On the night of June 12, 1963, Bernard Lafayette was walking up the driveway to his home when he heard the sound of footsteps closing in on him from behind.
He turned to see a muscular, thick-necked man with a crew cut staring down at him. "Buddy," the man said as he motioned to a stalled car in the street, "how much would you charge me to give me a push?"
Lafayette sighed with relief, and walked toward the stalled car. Suddenly, though, the man whipped out a gun and started bashing him on the forehead. With blood dripping onto his eyelashes, Lafayette staggered to his feet and watched as the man stepped back, ready to pull the trigger.
The message from his would-be assassin was unmistakable: Leave town and stop trying to organize black voters.
Lafayette was saved by an alert neighbor. But he checked himself out of the hospital the next day and, wearing a bloodied shirt and with stitches embedded in his swollen face, returned to downtown Selma, Alabama, to resume his mission of urging black residents to vote. He was 22.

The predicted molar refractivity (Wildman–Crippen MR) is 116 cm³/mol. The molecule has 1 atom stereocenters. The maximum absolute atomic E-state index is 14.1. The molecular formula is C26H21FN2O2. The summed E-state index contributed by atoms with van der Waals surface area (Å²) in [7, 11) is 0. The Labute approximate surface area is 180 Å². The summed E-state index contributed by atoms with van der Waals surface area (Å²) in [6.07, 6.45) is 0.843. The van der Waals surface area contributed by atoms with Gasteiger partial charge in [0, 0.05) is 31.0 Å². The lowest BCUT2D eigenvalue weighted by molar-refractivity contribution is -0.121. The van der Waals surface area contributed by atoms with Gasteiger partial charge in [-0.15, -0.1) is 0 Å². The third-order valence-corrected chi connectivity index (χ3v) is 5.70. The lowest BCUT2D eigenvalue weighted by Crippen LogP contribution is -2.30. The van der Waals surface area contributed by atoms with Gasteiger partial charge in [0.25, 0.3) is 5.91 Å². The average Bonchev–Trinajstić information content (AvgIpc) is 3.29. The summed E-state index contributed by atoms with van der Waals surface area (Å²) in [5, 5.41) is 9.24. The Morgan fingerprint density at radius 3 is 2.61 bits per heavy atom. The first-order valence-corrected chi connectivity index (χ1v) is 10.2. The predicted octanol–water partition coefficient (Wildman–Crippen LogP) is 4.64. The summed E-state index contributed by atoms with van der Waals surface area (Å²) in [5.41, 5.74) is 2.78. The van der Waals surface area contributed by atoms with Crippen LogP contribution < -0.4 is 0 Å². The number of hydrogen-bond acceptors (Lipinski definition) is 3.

"I wanted to send a message to the people there in Selma," says Lafayette today. "This was like a one-person demonstration, and as a result of that people came out of the woodwork. They wanted to register to vote; they wanted to get involved in this thing."
On Monday, the U.S. Supreme Court could deliver another message. The court's conservative majority is widely expected to strike down the heart of the 1965 Voting Rights Act, a momentous civil rights law for which Lafayette shed his blood. The court may rule that Section 5 is unconstitutional and no longer needed. Section 5 requires Southern states and other municipalities with a history of discriminating against minorities to get federal approval before making any voting requirement changes.